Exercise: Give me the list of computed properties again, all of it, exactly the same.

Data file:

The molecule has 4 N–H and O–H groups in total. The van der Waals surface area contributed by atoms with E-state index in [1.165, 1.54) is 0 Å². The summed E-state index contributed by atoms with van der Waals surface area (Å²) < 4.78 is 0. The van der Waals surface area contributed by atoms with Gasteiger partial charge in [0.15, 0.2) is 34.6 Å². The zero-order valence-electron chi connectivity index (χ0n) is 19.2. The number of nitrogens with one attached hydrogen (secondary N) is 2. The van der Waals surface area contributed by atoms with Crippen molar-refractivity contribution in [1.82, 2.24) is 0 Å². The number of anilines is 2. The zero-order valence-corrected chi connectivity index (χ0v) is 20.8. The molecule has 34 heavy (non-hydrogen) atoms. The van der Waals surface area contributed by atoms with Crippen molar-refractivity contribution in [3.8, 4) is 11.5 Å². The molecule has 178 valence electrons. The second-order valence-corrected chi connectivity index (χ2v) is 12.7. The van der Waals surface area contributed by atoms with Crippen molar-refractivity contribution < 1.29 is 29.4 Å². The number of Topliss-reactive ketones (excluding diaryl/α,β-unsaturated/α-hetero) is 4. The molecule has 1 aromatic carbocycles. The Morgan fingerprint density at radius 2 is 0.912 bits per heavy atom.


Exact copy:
The molecule has 4 N–H and O–H groups in total. The van der Waals surface area contributed by atoms with E-state index in [1.165, 1.54) is 0 Å². The summed E-state index contributed by atoms with van der Waals surface area (Å²) < 4.78 is 0. The van der Waals surface area contributed by atoms with Gasteiger partial charge in [0.15, 0.2) is 34.6 Å². The zero-order valence-electron chi connectivity index (χ0n) is 19.2. The number of nitrogens with one attached hydrogen (secondary N) is 2. The van der Waals surface area contributed by atoms with Crippen molar-refractivity contribution in [1.82, 2.24) is 0 Å². The number of anilines is 2. The zero-order valence-corrected chi connectivity index (χ0v) is 20.8. The molecule has 34 heavy (non-hydrogen) atoms. The van der Waals surface area contributed by atoms with Crippen molar-refractivity contribution in [3.8, 4) is 11.5 Å². The molecule has 178 valence electrons. The second-order valence-corrected chi connectivity index (χ2v) is 12.7. The van der Waals surface area contributed by atoms with Crippen molar-refractivity contribution < 1.29 is 29.4 Å². The number of Topliss-reactive ketones (excluding diaryl/α,β-unsaturated/α-hetero) is 4. The molecule has 1 aromatic carbocycles. The Morgan fingerprint density at radius 2 is 0.912 bits per heavy atom.